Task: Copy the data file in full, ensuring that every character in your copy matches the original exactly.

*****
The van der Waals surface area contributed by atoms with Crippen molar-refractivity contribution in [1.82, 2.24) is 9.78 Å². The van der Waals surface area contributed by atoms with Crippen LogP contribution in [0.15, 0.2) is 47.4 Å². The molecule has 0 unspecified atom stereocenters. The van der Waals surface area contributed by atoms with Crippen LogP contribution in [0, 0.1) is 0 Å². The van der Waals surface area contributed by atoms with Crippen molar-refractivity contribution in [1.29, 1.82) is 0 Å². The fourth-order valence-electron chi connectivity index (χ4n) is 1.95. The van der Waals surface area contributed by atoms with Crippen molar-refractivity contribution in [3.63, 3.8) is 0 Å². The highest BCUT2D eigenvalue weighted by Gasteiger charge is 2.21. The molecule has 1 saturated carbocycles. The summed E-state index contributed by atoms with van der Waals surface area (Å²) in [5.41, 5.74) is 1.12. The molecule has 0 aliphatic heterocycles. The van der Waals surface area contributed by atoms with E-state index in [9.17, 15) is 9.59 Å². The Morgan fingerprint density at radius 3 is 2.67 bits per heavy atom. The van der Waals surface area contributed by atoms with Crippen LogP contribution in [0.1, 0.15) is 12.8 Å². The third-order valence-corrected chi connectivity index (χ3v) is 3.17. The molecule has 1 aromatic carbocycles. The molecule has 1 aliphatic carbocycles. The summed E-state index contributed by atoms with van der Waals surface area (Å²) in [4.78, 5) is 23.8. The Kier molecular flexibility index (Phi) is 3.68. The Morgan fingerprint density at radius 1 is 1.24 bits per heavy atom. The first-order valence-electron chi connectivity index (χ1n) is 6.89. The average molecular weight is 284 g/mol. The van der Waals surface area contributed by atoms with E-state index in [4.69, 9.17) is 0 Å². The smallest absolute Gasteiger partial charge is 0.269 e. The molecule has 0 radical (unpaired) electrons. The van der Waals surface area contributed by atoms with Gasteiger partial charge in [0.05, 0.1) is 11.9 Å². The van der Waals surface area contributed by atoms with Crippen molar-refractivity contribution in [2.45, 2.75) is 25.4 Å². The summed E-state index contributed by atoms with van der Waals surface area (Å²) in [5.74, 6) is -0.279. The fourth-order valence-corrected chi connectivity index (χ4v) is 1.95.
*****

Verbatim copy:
The van der Waals surface area contributed by atoms with Crippen molar-refractivity contribution in [1.82, 2.24) is 9.78 Å². The van der Waals surface area contributed by atoms with Crippen LogP contribution in [0.15, 0.2) is 47.4 Å². The molecule has 0 unspecified atom stereocenters. The van der Waals surface area contributed by atoms with Crippen LogP contribution in [0, 0.1) is 0 Å². The van der Waals surface area contributed by atoms with Crippen molar-refractivity contribution in [1.29, 1.82) is 0 Å². The fourth-order valence-electron chi connectivity index (χ4n) is 1.95. The van der Waals surface area contributed by atoms with Crippen molar-refractivity contribution in [3.63, 3.8) is 0 Å². The highest BCUT2D eigenvalue weighted by Gasteiger charge is 2.21. The molecule has 1 saturated carbocycles. The summed E-state index contributed by atoms with van der Waals surface area (Å²) in [5.41, 5.74) is 1.12. The molecule has 0 aliphatic heterocycles. The van der Waals surface area contributed by atoms with E-state index in [9.17, 15) is 9.59 Å². The Morgan fingerprint density at radius 3 is 2.67 bits per heavy atom. The van der Waals surface area contributed by atoms with Crippen LogP contribution in [0.1, 0.15) is 12.8 Å². The third-order valence-corrected chi connectivity index (χ3v) is 3.17. The molecule has 1 aromatic carbocycles. The molecule has 1 aliphatic carbocycles. The summed E-state index contributed by atoms with van der Waals surface area (Å²) in [4.78, 5) is 23.8. The Kier molecular flexibility index (Phi) is 3.68. The Morgan fingerprint density at radius 1 is 1.24 bits per heavy atom. The first-order valence-electron chi connectivity index (χ1n) is 6.89. The average molecular weight is 284 g/mol. The van der Waals surface area contributed by atoms with E-state index in [4.69, 9.17) is 0 Å². The smallest absolute Gasteiger partial charge is 0.269 e. The molecule has 0 radical (unpaired) electrons. The van der Waals surface area contributed by atoms with Gasteiger partial charge in [0.05, 0.1) is 11.9 Å². The van der Waals surface area contributed by atoms with Crippen molar-refractivity contribution in [2.45, 2.75) is 25.4 Å². The summed E-state index contributed by atoms with van der Waals surface area (Å²) in [5.74, 6) is -0.279. The fourth-order valence-corrected chi connectivity index (χ4v) is 1.95.